Archive for the ‘Uncategorized’ category

ANC1A’s Bruce Monroe Long-term Use Survey Report Released

March 14, 2016

ANC1A’s Bruce Monroe long-term use survey report was officially accepted at their March 9, 2016, public meeting. A total of 814 community members participated in the survey. The survey report along with supporting documentation is publicly available on the ANC1A Web site at While the survey was not without its limitations, there are a couple of generalizations that should help guide future discussions about the long-term use of the site.

Three themes that emerged were:

  • Those taking the survey value greenspace (it is important to note that there was no distinction in the survey as to the type of greenspace — i.e. park, recreation center, community garden, or farmers market);
  • Many of those taking the survey were supportive of a site that combined a park with some other use — provided they also agreed with the other type of use; and,
  • There was little support among participants in fully developing the entire site.

The chart below best sums this up.

Bruce Monroe site survey(Chart from ANC1A Bruce Monroe Site Community Survey Report)

When participants were allowed to select multiple categories with no limit on choices, again there were strong preferences for public uses, greenspace, and a mix of park and public uses. As with the chart above, the only use that participants were strongly opposed to were commercial/residential development when park space wasn’t present. The chart below illustrates these choices.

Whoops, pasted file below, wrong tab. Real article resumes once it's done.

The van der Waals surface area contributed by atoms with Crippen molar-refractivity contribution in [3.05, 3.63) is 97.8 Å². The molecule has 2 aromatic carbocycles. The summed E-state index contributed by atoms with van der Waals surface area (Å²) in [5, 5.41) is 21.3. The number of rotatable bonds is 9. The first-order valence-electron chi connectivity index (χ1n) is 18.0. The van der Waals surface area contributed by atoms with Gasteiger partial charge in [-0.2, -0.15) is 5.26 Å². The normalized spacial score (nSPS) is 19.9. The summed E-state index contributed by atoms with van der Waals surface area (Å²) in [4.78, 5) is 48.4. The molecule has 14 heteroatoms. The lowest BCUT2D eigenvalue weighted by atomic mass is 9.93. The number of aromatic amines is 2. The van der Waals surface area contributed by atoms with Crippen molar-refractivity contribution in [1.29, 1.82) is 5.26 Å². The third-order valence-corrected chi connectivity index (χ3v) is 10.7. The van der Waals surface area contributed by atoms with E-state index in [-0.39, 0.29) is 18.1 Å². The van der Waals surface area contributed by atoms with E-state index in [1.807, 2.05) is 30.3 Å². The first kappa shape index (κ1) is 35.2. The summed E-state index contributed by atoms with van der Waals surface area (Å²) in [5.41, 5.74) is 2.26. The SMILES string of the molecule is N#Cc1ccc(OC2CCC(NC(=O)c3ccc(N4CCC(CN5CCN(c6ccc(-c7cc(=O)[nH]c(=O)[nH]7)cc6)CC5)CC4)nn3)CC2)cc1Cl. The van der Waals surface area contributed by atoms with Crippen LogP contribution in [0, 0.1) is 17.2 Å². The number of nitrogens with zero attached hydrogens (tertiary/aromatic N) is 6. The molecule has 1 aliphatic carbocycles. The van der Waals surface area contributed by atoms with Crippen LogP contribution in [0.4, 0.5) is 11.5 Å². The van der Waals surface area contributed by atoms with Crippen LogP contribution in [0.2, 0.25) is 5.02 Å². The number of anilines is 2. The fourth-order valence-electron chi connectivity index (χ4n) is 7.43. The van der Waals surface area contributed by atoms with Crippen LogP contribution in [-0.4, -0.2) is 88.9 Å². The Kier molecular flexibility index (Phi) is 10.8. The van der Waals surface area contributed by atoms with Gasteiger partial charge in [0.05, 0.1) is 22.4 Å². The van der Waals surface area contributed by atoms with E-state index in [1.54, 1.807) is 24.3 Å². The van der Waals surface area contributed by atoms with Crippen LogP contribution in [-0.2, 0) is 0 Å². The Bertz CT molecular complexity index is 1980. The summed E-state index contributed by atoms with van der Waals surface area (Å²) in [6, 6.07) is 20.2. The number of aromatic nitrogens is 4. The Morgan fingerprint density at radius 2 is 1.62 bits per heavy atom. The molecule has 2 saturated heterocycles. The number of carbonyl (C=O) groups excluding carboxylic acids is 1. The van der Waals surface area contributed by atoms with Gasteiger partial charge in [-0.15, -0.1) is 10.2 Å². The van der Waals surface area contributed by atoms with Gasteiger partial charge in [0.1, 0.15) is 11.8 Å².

General Preferences Bruce Monroe Survey(Chart from ANC1A Bruce Monroe Site Community Survey Report)

As noted above, the survey was not without its limitations. The most notable challenge was that the “demographics of the survey respondents were dramatically different from the demographics of the target area (based on 2010 census data). Some 68.8 percent of the survey respondents were White/Caucasian and 21 percent of the respondents were Black/African American. Compare this to their representation in the population of the target area – 20.6 percent and 63.43 percent, respectively.”

None-the-less, the survey does provide some helpful insight into the communities’ desired uses for the site which should be helpful as ANC 1A considers the future of the site.

The full survey report is available here.

DDOT’s Been Busy in Park View this Month

March 11, 2016

DDOT has been doing a lot of work in the neighborhood in addition to their ongoing tree planting schedule. Most importantly, all the streetlights were out for four days on Luray Place at the beginning of this week, creating a significant public safety issue. After sustained involvement from ANC Commissioners Rashida Brown and myself, as well as assistance from Councilmember Nadeau’s office (in addition to all the residents who called 311 repeatedly), the lights were finally on again last night. This wasn’t a matter of out lights, but rather power wasn’t getting to poles #11492 (in front of 3400 Warder, St, NW), #11643 (in front of 438 Luray Place), #11642 (in front of 414 Luray Place), and #11644 (in front of 455 Luray Place).